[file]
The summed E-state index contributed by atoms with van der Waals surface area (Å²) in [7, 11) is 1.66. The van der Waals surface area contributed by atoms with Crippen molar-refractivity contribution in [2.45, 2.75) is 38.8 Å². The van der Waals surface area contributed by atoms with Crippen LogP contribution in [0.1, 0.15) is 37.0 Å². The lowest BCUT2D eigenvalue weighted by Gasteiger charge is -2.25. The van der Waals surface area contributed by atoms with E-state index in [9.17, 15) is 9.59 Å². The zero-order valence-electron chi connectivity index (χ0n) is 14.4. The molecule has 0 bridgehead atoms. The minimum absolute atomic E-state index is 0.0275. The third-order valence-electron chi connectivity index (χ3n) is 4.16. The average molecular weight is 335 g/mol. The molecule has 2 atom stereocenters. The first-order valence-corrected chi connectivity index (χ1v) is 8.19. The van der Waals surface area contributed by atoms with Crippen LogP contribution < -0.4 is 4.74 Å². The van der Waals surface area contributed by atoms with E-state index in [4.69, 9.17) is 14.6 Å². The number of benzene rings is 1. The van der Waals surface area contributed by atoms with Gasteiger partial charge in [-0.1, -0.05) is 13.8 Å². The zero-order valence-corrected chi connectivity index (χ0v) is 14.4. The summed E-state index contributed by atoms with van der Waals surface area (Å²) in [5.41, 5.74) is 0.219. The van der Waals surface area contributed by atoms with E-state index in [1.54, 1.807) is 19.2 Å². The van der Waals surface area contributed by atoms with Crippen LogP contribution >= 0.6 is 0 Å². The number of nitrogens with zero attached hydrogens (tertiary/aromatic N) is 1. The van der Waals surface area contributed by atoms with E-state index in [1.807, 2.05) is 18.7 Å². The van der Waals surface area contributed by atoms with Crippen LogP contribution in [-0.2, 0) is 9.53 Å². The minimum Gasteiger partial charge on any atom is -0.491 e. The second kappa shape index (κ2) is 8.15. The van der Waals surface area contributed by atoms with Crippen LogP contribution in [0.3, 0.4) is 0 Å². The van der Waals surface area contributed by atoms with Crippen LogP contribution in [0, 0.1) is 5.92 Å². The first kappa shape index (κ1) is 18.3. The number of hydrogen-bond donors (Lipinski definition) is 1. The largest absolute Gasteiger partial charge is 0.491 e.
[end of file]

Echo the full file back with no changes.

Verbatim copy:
The summed E-state index contributed by atoms with van der Waals surface area (Å²) in [7, 11) is 1.66. The van der Waals surface area contributed by atoms with Crippen molar-refractivity contribution in [2.45, 2.75) is 38.8 Å². The van der Waals surface area contributed by atoms with Crippen LogP contribution in [0.1, 0.15) is 37.0 Å². The lowest BCUT2D eigenvalue weighted by Gasteiger charge is -2.25. The van der Waals surface area contributed by atoms with E-state index in [9.17, 15) is 9.59 Å². The zero-order valence-electron chi connectivity index (χ0n) is 14.4. The molecule has 0 bridgehead atoms. The minimum absolute atomic E-state index is 0.0275. The third-order valence-electron chi connectivity index (χ3n) is 4.16. The average molecular weight is 335 g/mol. The molecule has 2 atom stereocenters. The first-order valence-corrected chi connectivity index (χ1v) is 8.19. The van der Waals surface area contributed by atoms with Crippen LogP contribution < -0.4 is 4.74 Å². The van der Waals surface area contributed by atoms with E-state index in [4.69, 9.17) is 14.6 Å². The number of benzene rings is 1. The van der Waals surface area contributed by atoms with Gasteiger partial charge in [-0.1, -0.05) is 13.8 Å². The zero-order valence-corrected chi connectivity index (χ0v) is 14.4. The summed E-state index contributed by atoms with van der Waals surface area (Å²) in [5.41, 5.74) is 0.219. The van der Waals surface area contributed by atoms with E-state index in [1.54, 1.807) is 19.2 Å². The van der Waals surface area contributed by atoms with Crippen LogP contribution >= 0.6 is 0 Å². The number of nitrogens with zero attached hydrogens (tertiary/aromatic N) is 1. The van der Waals surface area contributed by atoms with E-state index in [1.807, 2.05) is 18.7 Å². The van der Waals surface area contributed by atoms with Crippen LogP contribution in [-0.2, 0) is 9.53 Å². The minimum Gasteiger partial charge on any atom is -0.491 e. The second kappa shape index (κ2) is 8.15. The van der Waals surface area contributed by atoms with Crippen LogP contribution in [0.3, 0.4) is 0 Å². The van der Waals surface area contributed by atoms with Crippen LogP contribution in [0, 0.1) is 5.92 Å². The first kappa shape index (κ1) is 18.3. The number of hydrogen-bond donors (Lipinski definition) is 1. The largest absolute Gasteiger partial charge is 0.491 e.